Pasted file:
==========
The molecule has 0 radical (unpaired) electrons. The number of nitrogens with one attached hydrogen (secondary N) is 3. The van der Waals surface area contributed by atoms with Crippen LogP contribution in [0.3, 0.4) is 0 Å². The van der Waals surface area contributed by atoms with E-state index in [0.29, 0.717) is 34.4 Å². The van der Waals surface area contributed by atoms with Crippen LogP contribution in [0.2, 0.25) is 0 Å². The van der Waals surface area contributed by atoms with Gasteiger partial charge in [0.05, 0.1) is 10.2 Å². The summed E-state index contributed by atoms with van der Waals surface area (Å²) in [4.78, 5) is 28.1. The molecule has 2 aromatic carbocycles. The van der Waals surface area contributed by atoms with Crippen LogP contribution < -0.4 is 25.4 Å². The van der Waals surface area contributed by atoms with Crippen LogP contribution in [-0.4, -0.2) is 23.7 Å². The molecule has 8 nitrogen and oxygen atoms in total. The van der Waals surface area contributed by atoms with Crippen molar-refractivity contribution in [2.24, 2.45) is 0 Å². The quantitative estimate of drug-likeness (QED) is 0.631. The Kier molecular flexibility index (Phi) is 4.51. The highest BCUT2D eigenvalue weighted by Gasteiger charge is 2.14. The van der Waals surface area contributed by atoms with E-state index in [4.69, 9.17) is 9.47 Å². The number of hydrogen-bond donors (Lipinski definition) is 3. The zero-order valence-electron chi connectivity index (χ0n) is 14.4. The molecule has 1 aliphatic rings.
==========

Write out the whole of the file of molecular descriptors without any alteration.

The molecule has 0 radical (unpaired) electrons. The number of nitrogens with one attached hydrogen (secondary N) is 3. The van der Waals surface area contributed by atoms with Crippen LogP contribution in [0.3, 0.4) is 0 Å². The van der Waals surface area contributed by atoms with E-state index in [0.29, 0.717) is 34.4 Å². The van der Waals surface area contributed by atoms with Crippen LogP contribution in [0.2, 0.25) is 0 Å². The van der Waals surface area contributed by atoms with Gasteiger partial charge in [0.05, 0.1) is 10.2 Å². The summed E-state index contributed by atoms with van der Waals surface area (Å²) in [4.78, 5) is 28.1. The molecule has 2 aromatic carbocycles. The van der Waals surface area contributed by atoms with Crippen LogP contribution < -0.4 is 25.4 Å². The van der Waals surface area contributed by atoms with Crippen LogP contribution in [-0.4, -0.2) is 23.7 Å². The molecule has 8 nitrogen and oxygen atoms in total. The van der Waals surface area contributed by atoms with Crippen molar-refractivity contribution in [2.24, 2.45) is 0 Å². The quantitative estimate of drug-likeness (QED) is 0.631. The Kier molecular flexibility index (Phi) is 4.51. The highest BCUT2D eigenvalue weighted by Gasteiger charge is 2.14. The van der Waals surface area contributed by atoms with E-state index in [4.69, 9.17) is 9.47 Å². The number of hydrogen-bond donors (Lipinski definition) is 3. The zero-order valence-electron chi connectivity index (χ0n) is 14.4. The molecule has 1 aliphatic rings.